And for those involved in MK Vintage, participation can strengthen empathy and advocacy. Celin Corpuz, a second-year Asian American studies and theatre and dance double major, said she first grew to love dance through learning from Batugo.
Corpuz dived into traditional Philippine dance, becoming one of the restagers for MK Vintage. The experience provided teachable moments for her: Though she initially restaged based on traditional gender norms — male and female parts — she now thinks more seriously about the effect of the rigid roles given to dancers.
“I’ve become transparent to dancers that whatever dance they feel like performing, gender shouldn’t be an influence. Dance is about how you want to express yourself without society telling you what to look like,” she said. Because MK Vintage’s pieces are arranged largely for dances from Southern Mindanao, a majority-Muslim region in the Philippines, the experience has also empowered Corpuz to advocate for more representation of such dances.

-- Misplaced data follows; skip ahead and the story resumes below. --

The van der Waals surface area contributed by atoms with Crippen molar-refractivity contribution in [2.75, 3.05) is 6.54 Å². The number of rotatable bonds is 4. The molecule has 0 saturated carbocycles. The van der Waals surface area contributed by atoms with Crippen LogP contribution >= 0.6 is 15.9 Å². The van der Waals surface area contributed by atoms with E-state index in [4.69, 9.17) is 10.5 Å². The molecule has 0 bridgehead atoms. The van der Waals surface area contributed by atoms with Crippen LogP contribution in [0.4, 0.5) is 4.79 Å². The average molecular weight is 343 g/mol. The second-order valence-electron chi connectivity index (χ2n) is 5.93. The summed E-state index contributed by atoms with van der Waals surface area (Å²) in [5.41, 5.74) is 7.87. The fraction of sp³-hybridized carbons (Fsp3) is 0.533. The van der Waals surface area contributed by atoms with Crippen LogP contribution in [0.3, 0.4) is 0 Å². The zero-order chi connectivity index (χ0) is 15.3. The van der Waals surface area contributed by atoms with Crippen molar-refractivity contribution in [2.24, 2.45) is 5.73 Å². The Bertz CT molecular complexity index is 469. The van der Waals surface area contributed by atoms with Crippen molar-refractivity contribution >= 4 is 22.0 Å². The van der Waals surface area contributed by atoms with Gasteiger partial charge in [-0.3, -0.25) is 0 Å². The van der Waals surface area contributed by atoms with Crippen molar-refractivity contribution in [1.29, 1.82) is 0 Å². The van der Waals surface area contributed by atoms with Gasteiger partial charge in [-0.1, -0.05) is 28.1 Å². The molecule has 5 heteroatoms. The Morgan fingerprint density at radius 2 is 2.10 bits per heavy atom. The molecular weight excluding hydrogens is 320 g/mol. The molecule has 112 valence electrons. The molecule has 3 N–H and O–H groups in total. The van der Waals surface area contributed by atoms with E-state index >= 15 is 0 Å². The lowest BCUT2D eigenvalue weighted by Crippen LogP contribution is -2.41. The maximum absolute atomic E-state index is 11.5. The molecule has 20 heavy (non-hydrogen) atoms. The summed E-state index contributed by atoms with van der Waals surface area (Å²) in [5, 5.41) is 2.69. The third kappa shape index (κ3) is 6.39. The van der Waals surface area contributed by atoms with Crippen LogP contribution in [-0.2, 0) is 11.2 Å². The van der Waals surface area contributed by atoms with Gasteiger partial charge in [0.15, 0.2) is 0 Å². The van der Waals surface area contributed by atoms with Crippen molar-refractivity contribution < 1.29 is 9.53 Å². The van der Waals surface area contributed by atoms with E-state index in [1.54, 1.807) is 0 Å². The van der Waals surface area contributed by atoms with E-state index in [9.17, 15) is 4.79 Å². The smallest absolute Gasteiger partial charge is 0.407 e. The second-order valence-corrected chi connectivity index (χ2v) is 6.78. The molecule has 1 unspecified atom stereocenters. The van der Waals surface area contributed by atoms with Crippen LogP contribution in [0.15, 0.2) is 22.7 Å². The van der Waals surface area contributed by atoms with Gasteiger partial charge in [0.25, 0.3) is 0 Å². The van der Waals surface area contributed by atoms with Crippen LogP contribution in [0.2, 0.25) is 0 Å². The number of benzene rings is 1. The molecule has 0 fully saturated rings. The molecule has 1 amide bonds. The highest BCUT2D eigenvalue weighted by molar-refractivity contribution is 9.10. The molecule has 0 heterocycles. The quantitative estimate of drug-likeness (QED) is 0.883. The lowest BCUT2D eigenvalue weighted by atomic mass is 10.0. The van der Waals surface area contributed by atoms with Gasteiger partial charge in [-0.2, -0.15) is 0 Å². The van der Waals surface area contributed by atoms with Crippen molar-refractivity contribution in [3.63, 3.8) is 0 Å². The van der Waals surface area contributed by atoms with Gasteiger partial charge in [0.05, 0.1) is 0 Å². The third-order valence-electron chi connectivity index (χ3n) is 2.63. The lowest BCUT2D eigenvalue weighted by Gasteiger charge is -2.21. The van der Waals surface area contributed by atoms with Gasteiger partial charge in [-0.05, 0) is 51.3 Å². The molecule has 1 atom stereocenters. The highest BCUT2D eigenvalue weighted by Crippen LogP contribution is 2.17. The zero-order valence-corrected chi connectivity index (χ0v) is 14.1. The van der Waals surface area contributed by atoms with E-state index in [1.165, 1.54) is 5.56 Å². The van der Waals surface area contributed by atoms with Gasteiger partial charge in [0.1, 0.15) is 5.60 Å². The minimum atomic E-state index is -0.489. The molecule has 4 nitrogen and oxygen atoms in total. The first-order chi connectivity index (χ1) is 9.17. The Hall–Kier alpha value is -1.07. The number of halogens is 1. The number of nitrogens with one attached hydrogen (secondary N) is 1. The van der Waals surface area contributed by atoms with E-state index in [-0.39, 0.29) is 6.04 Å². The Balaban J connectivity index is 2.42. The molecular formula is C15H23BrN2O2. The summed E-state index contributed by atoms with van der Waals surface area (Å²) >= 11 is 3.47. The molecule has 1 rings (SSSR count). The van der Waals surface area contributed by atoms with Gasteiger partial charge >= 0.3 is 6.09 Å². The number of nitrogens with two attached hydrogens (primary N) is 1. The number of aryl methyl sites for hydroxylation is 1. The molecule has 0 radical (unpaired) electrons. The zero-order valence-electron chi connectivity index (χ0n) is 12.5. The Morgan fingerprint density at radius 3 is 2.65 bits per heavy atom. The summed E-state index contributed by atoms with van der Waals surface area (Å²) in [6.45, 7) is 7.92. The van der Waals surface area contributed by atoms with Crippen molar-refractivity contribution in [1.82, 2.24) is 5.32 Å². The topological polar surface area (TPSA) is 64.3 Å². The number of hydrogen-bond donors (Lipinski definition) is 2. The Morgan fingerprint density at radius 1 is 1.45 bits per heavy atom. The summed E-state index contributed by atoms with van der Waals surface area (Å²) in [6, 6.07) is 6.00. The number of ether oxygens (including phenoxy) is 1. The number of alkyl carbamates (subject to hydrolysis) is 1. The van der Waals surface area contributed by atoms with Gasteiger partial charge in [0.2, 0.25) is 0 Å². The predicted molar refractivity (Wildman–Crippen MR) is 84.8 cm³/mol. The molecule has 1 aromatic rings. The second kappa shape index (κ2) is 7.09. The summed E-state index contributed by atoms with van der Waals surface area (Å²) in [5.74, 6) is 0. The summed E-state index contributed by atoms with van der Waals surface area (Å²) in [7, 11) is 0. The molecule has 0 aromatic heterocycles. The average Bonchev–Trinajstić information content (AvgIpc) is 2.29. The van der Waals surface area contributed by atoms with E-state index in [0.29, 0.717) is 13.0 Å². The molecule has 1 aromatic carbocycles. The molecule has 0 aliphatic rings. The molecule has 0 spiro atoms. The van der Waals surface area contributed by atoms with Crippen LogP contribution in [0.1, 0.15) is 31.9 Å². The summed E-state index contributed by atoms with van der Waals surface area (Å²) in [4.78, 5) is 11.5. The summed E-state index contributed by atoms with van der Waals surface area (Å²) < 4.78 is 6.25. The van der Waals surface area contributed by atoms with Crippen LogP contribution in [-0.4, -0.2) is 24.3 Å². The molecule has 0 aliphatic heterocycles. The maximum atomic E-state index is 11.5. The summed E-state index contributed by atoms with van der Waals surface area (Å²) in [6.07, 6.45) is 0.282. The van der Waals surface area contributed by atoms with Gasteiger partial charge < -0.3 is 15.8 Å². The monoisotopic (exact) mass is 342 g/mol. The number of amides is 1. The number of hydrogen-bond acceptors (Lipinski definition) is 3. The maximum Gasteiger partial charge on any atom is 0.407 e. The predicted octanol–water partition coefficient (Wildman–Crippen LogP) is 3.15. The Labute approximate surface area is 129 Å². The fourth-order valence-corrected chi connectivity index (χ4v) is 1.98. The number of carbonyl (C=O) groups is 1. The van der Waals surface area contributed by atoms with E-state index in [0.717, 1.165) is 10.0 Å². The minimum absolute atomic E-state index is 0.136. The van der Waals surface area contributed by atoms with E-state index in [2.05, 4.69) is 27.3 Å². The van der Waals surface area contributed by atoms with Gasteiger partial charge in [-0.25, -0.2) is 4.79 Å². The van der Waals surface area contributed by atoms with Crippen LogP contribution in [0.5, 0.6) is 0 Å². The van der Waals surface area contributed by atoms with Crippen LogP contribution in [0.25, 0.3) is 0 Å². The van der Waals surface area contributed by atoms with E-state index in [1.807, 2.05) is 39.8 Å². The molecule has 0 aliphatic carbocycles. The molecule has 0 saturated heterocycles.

“Our people [those from Southern Mindanao] are often treated with Islamophobia due to today’s political climate,” said Corpuz. “It’s more than an art form — it’s a political stance as a dancer. By acknowledging that these dances are lived experiences, we are sharing their narratives and contributing to providing more historical context within the Fil-Am diaspora.”
Moving forward, MK Vintage will be helmed by a four-person core team. Harris graduates after fall quarter and has already handed down the instruments to the new ensemble director, Christian Ona. Aizlrose Albon, a second-year Asian American studies major, is MK Vintage’s new dance director. He said he is excited to carry on Harris’s legacy.
“For music, we definitely want to bring in what we learned and what Matt Harris left behind,” he said. “And for dance, we want to showcase the material people have never seen, a certain dance style Davis has never used before. I really can’t wait for a shift in the Davis community and how we’ll evolve as a whole.”